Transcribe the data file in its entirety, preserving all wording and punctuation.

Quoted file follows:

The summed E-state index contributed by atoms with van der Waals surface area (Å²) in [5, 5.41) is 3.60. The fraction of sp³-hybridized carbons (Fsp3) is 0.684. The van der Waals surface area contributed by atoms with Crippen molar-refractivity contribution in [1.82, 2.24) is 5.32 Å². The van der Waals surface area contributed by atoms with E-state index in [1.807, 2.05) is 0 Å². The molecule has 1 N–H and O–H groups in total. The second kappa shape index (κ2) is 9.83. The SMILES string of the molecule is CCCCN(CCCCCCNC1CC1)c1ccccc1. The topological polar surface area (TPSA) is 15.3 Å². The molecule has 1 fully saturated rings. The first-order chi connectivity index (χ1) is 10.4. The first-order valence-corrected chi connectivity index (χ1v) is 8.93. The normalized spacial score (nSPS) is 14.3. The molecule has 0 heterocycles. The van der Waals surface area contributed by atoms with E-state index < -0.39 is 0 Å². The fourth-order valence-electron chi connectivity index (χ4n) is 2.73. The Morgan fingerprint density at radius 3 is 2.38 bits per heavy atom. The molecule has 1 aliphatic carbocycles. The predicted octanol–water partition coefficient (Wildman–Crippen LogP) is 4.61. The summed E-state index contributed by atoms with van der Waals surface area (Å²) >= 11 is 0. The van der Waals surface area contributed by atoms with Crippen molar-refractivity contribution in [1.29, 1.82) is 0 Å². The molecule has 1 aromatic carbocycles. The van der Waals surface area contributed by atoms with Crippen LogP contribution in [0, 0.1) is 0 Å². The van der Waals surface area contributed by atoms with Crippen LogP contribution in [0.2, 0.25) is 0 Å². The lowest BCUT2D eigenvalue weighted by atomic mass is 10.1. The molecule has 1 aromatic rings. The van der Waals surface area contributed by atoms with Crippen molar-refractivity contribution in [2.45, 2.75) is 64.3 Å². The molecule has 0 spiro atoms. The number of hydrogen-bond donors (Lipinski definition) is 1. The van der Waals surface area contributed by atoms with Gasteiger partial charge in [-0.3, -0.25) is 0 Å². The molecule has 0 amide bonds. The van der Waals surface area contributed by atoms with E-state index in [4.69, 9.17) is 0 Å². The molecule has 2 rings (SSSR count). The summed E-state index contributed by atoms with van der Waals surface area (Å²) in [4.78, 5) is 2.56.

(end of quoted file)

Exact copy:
The summed E-state index contributed by atoms with van der Waals surface area (Å²) in [5, 5.41) is 3.60. The fraction of sp³-hybridized carbons (Fsp3) is 0.684. The van der Waals surface area contributed by atoms with Crippen molar-refractivity contribution in [1.82, 2.24) is 5.32 Å². The van der Waals surface area contributed by atoms with E-state index in [1.807, 2.05) is 0 Å². The molecule has 1 N–H and O–H groups in total. The second kappa shape index (κ2) is 9.83. The SMILES string of the molecule is CCCCN(CCCCCCNC1CC1)c1ccccc1. The topological polar surface area (TPSA) is 15.3 Å². The molecule has 1 fully saturated rings. The first-order chi connectivity index (χ1) is 10.4. The first-order valence-corrected chi connectivity index (χ1v) is 8.93. The normalized spacial score (nSPS) is 14.3. The molecule has 0 heterocycles. The van der Waals surface area contributed by atoms with E-state index < -0.39 is 0 Å². The fourth-order valence-electron chi connectivity index (χ4n) is 2.73. The Morgan fingerprint density at radius 3 is 2.38 bits per heavy atom. The molecule has 1 aliphatic carbocycles. The predicted octanol–water partition coefficient (Wildman–Crippen LogP) is 4.61. The summed E-state index contributed by atoms with van der Waals surface area (Å²) >= 11 is 0. The van der Waals surface area contributed by atoms with Crippen molar-refractivity contribution in [1.29, 1.82) is 0 Å². The molecule has 1 aromatic carbocycles. The van der Waals surface area contributed by atoms with Crippen LogP contribution in [0, 0.1) is 0 Å². The van der Waals surface area contributed by atoms with Crippen LogP contribution in [0.2, 0.25) is 0 Å². The lowest BCUT2D eigenvalue weighted by atomic mass is 10.1. The molecule has 1 aromatic rings. The van der Waals surface area contributed by atoms with Crippen molar-refractivity contribution in [2.45, 2.75) is 64.3 Å². The molecule has 0 spiro atoms. The number of hydrogen-bond donors (Lipinski definition) is 1. The van der Waals surface area contributed by atoms with Gasteiger partial charge in [-0.3, -0.25) is 0 Å². The molecule has 0 amide bonds. The van der Waals surface area contributed by atoms with E-state index in [4.69, 9.17) is 0 Å². The molecule has 2 rings (SSSR count). The summed E-state index contributed by atoms with van der Waals surface area (Å²) in [4.78, 5) is 2.56.